Prostate adenomectomy is the removal of prostate adenoma.
This ablation may be surgical (open) or endoscopic. However the use of the term adenomectomy synonymous with surgical removal of the adenoma. This can be carried out by transvesical hypogastric or retropubic route. The perineal, sacrococcygeal or coccypereal pathways were discontinued. The transurethral pathway is that of endoscopic resection.
Whatever the route chosen first and the technique used, prostatic adenomectomy only removes the pathological tissue of the adenoma and leaves the healthy peripheral prostatic tissue in place, stopping at the plane of cleavage which separates them , And thus does not merit the term prostatectomy too often used erroneously. Its purpose is to restore urges without hindrance. It respects the striated sphincter of the urethra but removes the smooth sphincter included in the adenoma, thus creating retrograde ejaculations. But it does not alter the erectile function in any way. His complications, now very limited, were the hemorrhage of the per- and peri-operative period, the infection, and the disorders of continence afterwards.
In rare cases where the prostate has become too large, transurethral resection (RTUP or TURP) is not recommended. In this case, it is advisable to prefer open surgery: high adenomectomy.
The surgeon performs an incision in the lower abdomen to remove the adenomatous hypertrophy of the prostate blocking the urethra while retaining the hull of the prostate gland.
Several variants of this operation are commonly practiced and in particular one distinguishes the transvesical adenomectomy and the adenomectomy retro pubis.
Transvesical prostate adenomectomy performs surgical removal of the prostatic adenoma through the transvesical hypogastric route.
The operation opens the hypogastric abdominal wall and then the bladder by cystotomy; It crosses the bladder cavity and opens the bladder floor to allow the enucleation of the adenoma and its removal.
This enucleation is performed on the finger by the surgeon.
It is intended in principle for adenomas of large volume, not amenable to endoscopic resection. Techniques have evolved over the years: the initial intervention was that of FREYER, totally abandoned in favor of open surgical adenomectomies. These allow for the net scissors section of the supra-montanal urethra, hemostasis and repair of the lining of the lodge, and finally the haemostasis of the prostatic chamber itself, which may involve numerous variants Techniques, the most practiced being the technique of HRYNTSCHAK.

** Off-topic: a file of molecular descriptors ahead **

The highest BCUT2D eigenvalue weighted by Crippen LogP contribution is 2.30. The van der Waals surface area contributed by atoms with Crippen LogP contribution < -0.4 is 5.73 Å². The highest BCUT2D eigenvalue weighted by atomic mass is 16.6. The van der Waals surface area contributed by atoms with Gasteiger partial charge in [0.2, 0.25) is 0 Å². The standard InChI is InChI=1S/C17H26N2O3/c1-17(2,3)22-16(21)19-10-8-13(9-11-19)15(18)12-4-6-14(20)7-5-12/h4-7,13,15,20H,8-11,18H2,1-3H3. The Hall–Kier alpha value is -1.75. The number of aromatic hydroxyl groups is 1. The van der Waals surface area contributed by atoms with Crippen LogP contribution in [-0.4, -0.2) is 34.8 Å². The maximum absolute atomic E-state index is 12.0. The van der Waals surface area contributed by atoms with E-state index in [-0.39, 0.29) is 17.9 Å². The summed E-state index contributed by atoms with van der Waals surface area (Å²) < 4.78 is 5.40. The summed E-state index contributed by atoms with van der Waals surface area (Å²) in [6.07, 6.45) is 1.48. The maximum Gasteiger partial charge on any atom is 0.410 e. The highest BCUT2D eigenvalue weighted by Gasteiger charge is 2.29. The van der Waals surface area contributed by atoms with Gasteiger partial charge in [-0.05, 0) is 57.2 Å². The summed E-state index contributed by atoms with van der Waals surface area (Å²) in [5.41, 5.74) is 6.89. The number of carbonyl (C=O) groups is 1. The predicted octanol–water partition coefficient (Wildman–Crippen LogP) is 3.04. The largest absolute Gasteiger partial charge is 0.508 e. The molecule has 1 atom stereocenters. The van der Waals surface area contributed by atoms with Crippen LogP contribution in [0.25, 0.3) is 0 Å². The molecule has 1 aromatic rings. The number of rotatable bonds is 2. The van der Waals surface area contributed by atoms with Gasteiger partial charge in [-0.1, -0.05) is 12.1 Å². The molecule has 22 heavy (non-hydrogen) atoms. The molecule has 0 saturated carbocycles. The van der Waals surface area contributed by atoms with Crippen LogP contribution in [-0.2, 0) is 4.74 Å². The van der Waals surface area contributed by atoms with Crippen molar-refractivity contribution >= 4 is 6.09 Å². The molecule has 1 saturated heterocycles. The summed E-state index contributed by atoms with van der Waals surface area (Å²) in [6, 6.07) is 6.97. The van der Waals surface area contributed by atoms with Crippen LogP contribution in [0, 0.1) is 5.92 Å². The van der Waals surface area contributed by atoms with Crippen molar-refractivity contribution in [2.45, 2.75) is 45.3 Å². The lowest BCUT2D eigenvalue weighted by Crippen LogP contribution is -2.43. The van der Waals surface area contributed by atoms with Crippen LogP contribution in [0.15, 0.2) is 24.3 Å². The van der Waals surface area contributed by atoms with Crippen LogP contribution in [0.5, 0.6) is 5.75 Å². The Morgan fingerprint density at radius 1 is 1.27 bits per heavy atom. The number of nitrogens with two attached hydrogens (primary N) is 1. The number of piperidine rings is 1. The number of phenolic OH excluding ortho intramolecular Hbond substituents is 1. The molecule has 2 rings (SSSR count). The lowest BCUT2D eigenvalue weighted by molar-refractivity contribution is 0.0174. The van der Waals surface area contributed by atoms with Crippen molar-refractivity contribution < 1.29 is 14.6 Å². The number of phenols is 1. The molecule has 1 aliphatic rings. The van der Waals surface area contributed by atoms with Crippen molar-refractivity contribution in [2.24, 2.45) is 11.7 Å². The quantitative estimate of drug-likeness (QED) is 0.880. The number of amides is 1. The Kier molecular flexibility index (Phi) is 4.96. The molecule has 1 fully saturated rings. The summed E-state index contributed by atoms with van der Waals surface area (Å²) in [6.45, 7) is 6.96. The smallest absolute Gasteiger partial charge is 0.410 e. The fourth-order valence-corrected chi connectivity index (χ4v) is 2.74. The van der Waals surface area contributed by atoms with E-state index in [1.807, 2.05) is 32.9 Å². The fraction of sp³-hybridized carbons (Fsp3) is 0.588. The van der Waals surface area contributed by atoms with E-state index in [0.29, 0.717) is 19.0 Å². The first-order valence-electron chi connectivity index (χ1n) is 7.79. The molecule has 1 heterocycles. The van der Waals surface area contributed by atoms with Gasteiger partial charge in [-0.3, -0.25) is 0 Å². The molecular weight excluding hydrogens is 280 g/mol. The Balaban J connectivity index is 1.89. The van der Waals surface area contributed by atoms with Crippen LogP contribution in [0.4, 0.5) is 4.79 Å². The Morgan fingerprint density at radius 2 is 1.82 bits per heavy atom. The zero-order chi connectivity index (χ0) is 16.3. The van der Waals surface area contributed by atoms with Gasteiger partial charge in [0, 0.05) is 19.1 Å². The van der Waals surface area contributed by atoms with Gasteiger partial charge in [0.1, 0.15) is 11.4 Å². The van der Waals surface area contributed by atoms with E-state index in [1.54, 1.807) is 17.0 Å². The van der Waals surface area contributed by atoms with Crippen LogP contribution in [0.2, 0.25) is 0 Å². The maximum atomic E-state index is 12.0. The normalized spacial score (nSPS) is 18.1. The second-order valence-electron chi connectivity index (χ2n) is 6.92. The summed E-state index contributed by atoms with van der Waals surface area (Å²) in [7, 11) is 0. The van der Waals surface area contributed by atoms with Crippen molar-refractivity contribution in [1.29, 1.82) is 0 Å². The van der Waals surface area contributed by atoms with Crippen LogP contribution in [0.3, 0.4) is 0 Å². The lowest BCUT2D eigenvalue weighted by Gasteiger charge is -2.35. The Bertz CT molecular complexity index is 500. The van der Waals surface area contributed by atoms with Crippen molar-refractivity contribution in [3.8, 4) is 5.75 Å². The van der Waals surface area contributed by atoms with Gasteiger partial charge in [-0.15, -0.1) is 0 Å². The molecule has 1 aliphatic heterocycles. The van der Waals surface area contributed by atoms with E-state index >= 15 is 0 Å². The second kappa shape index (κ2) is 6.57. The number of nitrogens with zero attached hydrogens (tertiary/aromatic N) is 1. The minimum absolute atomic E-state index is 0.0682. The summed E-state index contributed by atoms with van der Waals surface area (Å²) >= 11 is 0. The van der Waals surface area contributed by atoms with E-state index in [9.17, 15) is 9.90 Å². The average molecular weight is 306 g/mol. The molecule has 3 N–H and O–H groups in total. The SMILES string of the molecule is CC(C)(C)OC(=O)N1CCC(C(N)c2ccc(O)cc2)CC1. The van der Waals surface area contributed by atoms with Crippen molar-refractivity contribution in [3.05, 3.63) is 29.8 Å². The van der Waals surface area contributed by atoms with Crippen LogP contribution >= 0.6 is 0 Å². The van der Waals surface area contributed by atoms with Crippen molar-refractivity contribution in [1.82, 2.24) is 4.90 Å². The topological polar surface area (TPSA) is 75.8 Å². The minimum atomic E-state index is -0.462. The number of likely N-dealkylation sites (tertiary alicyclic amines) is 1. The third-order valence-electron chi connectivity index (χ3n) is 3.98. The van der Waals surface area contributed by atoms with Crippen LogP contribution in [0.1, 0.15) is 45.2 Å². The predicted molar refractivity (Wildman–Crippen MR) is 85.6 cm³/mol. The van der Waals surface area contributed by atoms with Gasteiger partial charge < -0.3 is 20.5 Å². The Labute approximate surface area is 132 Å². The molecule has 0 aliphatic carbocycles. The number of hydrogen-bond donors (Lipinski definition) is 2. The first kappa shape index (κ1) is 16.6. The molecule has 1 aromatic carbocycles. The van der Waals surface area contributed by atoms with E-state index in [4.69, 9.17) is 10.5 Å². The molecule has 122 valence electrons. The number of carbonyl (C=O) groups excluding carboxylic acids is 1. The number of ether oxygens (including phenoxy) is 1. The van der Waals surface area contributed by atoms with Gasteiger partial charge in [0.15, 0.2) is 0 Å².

There are other variants such as the DENIS technique which involves a cervixing of the bladder neck.
This transvesicular adenomectomy is the open technique most often performed in France.
The Anglo-Saxons more willingly practice the technique of MILLIN. In this retro-pubic adenomectomy the surgeon approaches the prostate directly behind the pubis without opening the bladder. To do this, it incises the suprogonal hypogastric abdominal wall, passes forward of the bladder without opening it, approaches the anterior surface of the prostate, incises the capsule and enucleates the adenoma, then repairs the prostatic shell on drainage.
Generally, this adenomectomy, whatever the technique used, requires longer hospitalization than a TURP, but the likelihood that the tissues will repel or that problems subsequently reappear is less.
The bladder catheter should be maintained at least five days after surgery.
An alternative to this open surgery is adenomectomy by laparoscopy, possibly assisted by the DA VINCI robot. It makes it possible to carry out the same excision of the adenoma as by the open way, but with the aid of mini-incisions.
The intraoperative blood loss and the risk of post-operative bleeding are also reduced compared to the conventional highway. The establishment of a continuous postoperative irrigation system is no longer necessary.
The technical difficulty of the procedure, the lengthening of the operative time and the necessity at the end of the procedure to perform an incision of a size equivalent to that of the conventional open pathway in order to remove the adenoma from the enucleated prostate, limits the Number of followers of this laparoscopic surgery.
The important cost of the intervention if it is performed in robotic surgery compared to the adenomectomy rating is another important brake to the diffusion of this technique.